There have been many firsts in the career of Michael Novak, MD, as an otolaryngologist, an ear, nose and throat doctor – from spearheading Carle’s participation in the first national cochlear implant trials to performing the first pediatric cochlear implant in the state.
But as he nears the end of his distinguished career, he’s less concerned about the firsts and more about making a difference that lasts. His top priority in retirement is raising support for an endowment that will continue the work he started for many years to come.
For Dr. Novak, his passion to help children with hearing loss all started during the early days of adult clinical trials in 1983.
“I remember sitting in Los Angeles at the training program and saying, ‘Maybe someday, if this goes well, we can have children grow up using their hearing and speech like any other kids in the neighborhood,’” he said.
“Someday” began just three years later when he created the ECHO program at Carle in 1989. Short for Expanding Children’s Hearing Opportunities, the innovative program brought a dedicated group of pediatric audiologists, speech pathologists and educators for people with hearing loss together in one team. It was another major first, but it was missing one important tool.
“We would put these devices into kids, give them all of this potential and send them back to their home, which could be in the Chicago area, because we were the only program in the state for the first four years,” Dr. Novak said. “It became really obvious that education and working hard with kids in the first five or six years of life was going to be key to long-term success. But there was no place in Illinois where that could be done.”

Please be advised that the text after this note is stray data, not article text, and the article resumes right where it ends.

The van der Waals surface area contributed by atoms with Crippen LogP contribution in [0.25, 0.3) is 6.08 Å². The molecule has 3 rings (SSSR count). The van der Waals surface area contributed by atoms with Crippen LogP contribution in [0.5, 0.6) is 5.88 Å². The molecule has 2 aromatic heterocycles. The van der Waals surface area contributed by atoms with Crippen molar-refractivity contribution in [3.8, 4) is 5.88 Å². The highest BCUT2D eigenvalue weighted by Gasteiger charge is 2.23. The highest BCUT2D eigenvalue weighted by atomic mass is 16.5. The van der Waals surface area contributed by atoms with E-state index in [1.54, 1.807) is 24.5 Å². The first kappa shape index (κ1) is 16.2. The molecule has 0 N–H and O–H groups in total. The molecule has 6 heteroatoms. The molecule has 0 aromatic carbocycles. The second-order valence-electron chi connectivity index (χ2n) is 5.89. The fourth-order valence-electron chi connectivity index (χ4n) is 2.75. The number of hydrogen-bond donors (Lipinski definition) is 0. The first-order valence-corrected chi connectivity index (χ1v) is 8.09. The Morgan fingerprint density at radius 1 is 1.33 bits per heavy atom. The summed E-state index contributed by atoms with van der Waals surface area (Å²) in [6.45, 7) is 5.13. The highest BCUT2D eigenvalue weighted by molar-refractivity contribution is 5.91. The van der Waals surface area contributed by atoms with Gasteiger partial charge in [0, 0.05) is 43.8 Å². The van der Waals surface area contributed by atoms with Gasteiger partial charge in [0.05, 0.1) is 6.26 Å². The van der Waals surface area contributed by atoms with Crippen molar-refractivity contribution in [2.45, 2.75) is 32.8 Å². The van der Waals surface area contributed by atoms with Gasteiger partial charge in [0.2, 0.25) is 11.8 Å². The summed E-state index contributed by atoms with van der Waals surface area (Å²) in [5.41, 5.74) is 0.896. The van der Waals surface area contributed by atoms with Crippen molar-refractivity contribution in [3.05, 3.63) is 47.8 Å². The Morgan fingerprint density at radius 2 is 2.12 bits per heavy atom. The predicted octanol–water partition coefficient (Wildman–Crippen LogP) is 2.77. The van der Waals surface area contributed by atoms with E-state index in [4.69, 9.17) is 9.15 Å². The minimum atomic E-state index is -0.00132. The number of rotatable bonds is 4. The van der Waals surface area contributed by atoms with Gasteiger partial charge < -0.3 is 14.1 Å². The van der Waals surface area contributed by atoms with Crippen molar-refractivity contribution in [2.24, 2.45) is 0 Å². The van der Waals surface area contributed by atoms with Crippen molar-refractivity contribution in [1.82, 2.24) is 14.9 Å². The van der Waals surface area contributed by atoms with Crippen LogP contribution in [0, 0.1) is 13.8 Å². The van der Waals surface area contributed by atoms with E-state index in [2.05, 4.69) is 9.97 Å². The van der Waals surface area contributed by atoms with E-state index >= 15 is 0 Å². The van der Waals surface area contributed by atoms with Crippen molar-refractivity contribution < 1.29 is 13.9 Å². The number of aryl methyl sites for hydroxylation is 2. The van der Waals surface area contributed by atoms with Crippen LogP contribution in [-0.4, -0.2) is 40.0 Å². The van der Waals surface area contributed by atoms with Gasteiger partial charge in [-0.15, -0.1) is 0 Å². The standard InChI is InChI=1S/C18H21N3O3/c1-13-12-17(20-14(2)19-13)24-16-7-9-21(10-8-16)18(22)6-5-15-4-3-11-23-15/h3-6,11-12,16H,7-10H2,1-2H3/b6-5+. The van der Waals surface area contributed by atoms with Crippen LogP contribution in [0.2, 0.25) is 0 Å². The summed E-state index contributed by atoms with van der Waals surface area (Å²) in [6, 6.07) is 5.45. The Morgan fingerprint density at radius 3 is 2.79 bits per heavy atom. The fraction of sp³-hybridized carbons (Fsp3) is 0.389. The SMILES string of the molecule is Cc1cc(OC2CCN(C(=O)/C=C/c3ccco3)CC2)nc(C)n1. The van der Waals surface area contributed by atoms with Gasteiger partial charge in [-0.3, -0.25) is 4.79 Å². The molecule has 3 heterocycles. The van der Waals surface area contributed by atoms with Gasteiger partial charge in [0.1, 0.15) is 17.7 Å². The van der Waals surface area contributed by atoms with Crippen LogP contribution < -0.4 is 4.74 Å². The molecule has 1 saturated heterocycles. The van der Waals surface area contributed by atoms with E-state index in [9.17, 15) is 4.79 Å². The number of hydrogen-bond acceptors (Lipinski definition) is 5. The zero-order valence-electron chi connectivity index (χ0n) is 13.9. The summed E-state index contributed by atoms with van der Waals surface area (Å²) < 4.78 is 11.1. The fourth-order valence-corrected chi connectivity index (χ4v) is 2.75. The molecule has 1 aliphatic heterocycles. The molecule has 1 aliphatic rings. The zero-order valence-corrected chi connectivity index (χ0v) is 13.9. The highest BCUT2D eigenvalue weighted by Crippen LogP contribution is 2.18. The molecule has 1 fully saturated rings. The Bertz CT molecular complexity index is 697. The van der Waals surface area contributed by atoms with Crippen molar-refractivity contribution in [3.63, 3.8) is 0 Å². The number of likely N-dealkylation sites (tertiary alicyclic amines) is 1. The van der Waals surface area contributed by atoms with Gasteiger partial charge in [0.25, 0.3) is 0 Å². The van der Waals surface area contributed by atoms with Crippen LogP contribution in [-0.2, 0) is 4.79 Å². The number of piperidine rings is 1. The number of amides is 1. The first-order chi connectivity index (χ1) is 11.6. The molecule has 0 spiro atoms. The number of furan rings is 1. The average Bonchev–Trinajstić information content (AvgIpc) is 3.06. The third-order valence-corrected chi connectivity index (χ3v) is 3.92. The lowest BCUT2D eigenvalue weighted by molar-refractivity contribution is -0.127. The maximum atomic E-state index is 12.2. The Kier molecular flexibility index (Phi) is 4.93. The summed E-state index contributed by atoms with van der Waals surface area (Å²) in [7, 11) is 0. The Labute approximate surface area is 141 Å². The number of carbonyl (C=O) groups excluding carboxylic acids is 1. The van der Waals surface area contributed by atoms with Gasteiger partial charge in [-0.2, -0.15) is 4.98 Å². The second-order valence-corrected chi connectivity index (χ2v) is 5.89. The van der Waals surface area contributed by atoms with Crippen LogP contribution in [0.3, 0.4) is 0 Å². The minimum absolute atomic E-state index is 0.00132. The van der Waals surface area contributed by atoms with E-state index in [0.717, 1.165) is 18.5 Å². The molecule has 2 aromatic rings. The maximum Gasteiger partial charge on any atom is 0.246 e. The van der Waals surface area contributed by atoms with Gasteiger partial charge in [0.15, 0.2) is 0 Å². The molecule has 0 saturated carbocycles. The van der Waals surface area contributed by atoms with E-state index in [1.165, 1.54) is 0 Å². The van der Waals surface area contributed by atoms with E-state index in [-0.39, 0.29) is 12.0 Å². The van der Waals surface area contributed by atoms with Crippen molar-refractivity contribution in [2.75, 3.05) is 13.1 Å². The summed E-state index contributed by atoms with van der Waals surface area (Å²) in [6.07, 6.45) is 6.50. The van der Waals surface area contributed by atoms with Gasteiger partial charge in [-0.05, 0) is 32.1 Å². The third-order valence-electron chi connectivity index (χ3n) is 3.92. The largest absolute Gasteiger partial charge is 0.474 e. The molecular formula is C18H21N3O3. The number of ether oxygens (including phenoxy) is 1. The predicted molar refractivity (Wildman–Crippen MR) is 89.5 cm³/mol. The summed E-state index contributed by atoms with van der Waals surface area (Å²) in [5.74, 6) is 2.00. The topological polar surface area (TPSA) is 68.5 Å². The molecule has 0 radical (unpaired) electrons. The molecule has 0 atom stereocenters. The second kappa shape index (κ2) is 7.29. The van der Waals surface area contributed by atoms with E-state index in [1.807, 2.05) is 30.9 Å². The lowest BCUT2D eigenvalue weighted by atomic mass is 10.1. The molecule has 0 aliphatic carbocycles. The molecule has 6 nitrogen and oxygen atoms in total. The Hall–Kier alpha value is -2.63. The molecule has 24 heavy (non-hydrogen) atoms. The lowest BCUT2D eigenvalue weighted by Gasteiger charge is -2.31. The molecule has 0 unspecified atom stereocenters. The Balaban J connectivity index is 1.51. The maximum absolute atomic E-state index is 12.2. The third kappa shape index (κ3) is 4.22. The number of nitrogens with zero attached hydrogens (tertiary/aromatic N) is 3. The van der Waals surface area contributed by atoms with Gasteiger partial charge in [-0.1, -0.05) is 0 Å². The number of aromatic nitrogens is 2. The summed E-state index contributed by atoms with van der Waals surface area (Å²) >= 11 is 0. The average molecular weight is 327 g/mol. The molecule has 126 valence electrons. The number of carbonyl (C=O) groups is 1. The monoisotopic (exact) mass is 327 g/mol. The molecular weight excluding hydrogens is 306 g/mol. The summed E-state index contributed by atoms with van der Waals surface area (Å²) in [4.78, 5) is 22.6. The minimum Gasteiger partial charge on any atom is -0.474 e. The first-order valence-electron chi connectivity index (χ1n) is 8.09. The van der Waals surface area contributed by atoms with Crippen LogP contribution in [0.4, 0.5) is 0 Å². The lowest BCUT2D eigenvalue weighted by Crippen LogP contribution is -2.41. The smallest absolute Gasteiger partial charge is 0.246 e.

To solve that, he partnered with the St. Joseph Institute for the Deaf in St. Louis to create a satellite school at Carle, which eventually became the Carle Auditory Oral School. This unique program gives children the speech and auditory skills they need to successfully transition to traditional schools.
In 2008, the ECHO program, which includes the school and the Pediatric Hearing Center, received its own dedicated building.
“That groundbreaking was pure excitement,” Dr. Novak said.
Everyone was there – from Carle leadership and board members to construction people who helped complete what could only be called a labor of love.
“They did stuff for us that they didn’t have to, just to help take care of the kids,” Dr. Novak said. “And to see that come together was a huge step on a path. It really was an indescribable feeling. You couldn’t wipe that grin off my face with anything.”
Dr. Novak says philanthropy has played a huge role in the program from the beginning.
“We couldn’t make ends meet without Carle Center for Philanthropy. The golf tournament money they’ve generated for us over the years and all the donations from the community have made a huge impact on our ability to do what we do.”
And that’s why he became Carle’s first physician advocate in 2013. In this role, Dr. Novak serves as a liaison between philanthropy and fellow physicians.
Today, however, his main mission is raising money for an endowment, which will help secure ECHO and sustain its services for future generations.
“We should be taking the tremendous talent and resources that we have in this region and doing things that are good for our community and then educating the rest of the world,” Dr. Novak said. “Carle has everything in place to do this. We can continue to be a beacon for these kinds of services in central Illinois. We can do it. We should do it and expand our reach to help more families.”
If you’d like to honor Dr. Novak and his career with a gift to an endowment to support the ECHO/Carle Auditory Oral School Endowment, please contact Carle Center for Philanthropy at (217) 383-3021 or firstname.lastname@example.org.
Categories: Redefining Healthcare